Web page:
Donations and gifts – CRA

By Randall Orser | Personal Income Tax

If you or your spouse or common-law partner made a gift of money or other property to certain institutions, you may be able to claim a federal and provincial or territorial non-refundable tax credit when you file your return. Generally, you can claim all or part of this amount, up to the limit of 75% of your net income.

What is the eligible amount of my gift?

In most cases, the eligible amount of your gift is the amount shown on your charitable donation receipt.

In most cases, the eligible amount of your gift is the amount shown on your charitable donation receipt.

However, in more technical terms, the eligible amount of the gift is the amount by which the fair market value of the gifted property exceeds the amount of an advantage, if any, received or receivable for the gift.

The advantage is generally the total value of any property, service, compensation, use or any other benefit that you are entitled to as partial consideration for, or in gratitude for, the gift. The advantage may be contingent or receivable in the future, either to you or a person or partnership not dealing at arm's length with you.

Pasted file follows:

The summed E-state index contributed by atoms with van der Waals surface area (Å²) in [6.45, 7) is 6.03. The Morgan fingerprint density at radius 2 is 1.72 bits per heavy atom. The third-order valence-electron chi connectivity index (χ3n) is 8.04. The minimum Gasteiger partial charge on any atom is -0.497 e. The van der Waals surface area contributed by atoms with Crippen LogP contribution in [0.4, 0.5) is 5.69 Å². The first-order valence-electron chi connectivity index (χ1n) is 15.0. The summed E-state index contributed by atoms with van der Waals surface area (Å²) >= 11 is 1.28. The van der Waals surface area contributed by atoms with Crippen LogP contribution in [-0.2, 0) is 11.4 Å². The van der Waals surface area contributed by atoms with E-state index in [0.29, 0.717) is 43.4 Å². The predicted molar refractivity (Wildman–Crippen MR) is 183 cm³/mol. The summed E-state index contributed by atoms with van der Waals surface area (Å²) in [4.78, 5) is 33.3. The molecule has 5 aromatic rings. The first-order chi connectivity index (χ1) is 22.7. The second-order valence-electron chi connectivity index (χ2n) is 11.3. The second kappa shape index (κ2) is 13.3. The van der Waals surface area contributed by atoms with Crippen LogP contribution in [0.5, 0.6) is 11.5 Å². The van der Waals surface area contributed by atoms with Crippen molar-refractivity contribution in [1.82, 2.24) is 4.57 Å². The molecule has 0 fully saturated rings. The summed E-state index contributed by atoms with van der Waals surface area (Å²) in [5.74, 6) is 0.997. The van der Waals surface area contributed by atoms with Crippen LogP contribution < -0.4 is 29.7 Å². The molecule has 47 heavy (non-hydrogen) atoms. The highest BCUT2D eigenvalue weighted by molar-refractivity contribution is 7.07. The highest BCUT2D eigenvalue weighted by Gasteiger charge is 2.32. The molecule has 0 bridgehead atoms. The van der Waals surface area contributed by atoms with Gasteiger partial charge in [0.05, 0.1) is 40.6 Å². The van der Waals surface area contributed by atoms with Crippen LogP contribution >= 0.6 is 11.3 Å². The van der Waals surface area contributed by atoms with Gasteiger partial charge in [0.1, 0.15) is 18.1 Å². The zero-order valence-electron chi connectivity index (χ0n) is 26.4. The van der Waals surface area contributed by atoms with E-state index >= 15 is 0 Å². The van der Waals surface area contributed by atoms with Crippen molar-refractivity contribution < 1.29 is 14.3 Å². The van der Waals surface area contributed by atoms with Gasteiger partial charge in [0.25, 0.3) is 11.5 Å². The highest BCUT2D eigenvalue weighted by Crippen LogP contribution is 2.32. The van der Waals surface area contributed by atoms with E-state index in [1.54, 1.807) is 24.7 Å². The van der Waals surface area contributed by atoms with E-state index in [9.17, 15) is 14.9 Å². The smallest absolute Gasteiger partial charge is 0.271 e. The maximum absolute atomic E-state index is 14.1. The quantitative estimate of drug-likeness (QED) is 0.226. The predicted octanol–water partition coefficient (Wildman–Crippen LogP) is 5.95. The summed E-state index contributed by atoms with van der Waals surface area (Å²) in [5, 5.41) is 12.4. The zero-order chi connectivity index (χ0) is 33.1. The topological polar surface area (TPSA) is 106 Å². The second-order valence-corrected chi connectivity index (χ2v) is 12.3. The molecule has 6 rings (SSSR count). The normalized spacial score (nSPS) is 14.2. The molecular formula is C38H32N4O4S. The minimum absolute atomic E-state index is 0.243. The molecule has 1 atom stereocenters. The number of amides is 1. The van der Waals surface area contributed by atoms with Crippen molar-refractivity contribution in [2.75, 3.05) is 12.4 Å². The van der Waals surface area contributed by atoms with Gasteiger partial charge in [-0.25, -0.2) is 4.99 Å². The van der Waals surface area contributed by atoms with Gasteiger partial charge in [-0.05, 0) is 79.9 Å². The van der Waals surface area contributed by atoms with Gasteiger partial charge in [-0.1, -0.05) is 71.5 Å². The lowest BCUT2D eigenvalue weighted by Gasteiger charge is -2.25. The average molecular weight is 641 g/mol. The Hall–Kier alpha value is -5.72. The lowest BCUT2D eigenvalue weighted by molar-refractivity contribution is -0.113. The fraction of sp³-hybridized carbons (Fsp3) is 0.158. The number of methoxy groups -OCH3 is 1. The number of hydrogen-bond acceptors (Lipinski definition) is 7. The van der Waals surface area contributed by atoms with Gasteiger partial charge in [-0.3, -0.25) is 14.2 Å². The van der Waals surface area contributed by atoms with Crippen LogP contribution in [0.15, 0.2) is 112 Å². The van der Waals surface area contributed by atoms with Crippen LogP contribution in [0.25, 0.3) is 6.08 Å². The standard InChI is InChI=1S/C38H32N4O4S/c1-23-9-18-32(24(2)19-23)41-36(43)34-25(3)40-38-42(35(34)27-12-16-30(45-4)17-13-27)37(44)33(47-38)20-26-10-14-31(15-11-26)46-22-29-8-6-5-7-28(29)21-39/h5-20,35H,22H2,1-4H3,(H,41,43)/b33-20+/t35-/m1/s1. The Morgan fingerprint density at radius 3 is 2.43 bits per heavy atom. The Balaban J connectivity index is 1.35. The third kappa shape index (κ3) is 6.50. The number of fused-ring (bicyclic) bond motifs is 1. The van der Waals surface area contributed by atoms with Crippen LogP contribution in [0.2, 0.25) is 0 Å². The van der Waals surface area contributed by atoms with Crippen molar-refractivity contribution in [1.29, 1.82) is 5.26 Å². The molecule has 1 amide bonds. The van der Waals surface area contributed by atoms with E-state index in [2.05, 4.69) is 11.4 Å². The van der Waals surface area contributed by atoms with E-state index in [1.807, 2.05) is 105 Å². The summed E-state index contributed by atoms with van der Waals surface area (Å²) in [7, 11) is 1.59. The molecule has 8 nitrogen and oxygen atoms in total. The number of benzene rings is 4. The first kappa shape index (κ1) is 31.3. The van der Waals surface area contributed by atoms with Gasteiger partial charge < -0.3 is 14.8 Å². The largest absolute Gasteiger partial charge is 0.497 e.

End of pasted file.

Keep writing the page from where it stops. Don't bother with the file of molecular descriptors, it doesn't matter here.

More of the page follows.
Example

You donate $1,000 to the Anytown Ballet Company, which is a registered charity. In gratitude, the company provides you with three tickets to a show that are valued at $150. You are therefore considered to have received an advantage of $150. The eligible amount of the gift is $850 ($1,000 − $150).

The advantage also includes any limited-recourse debt in respect of the gift at the time it was made. For example, there may be a limited recourse debt if the property was acquired as part of a gifting arrangement that is a tax shelter. In this case, the eligible amount of the gift will be reported in box 13 of Form T5003, Statement of Tax Shelter Information. For more information on tax shelters and gifting arrangements, see Guide T4068, Guide for the Partnership Information Return (T5013 Forms).

There are situations in which the eligible amount may be deemed to be nil. For more information, see the sections called "Deemed fair market value" and "Official donation receipts" in Pamphlet P113, Gifts and Income Tax.

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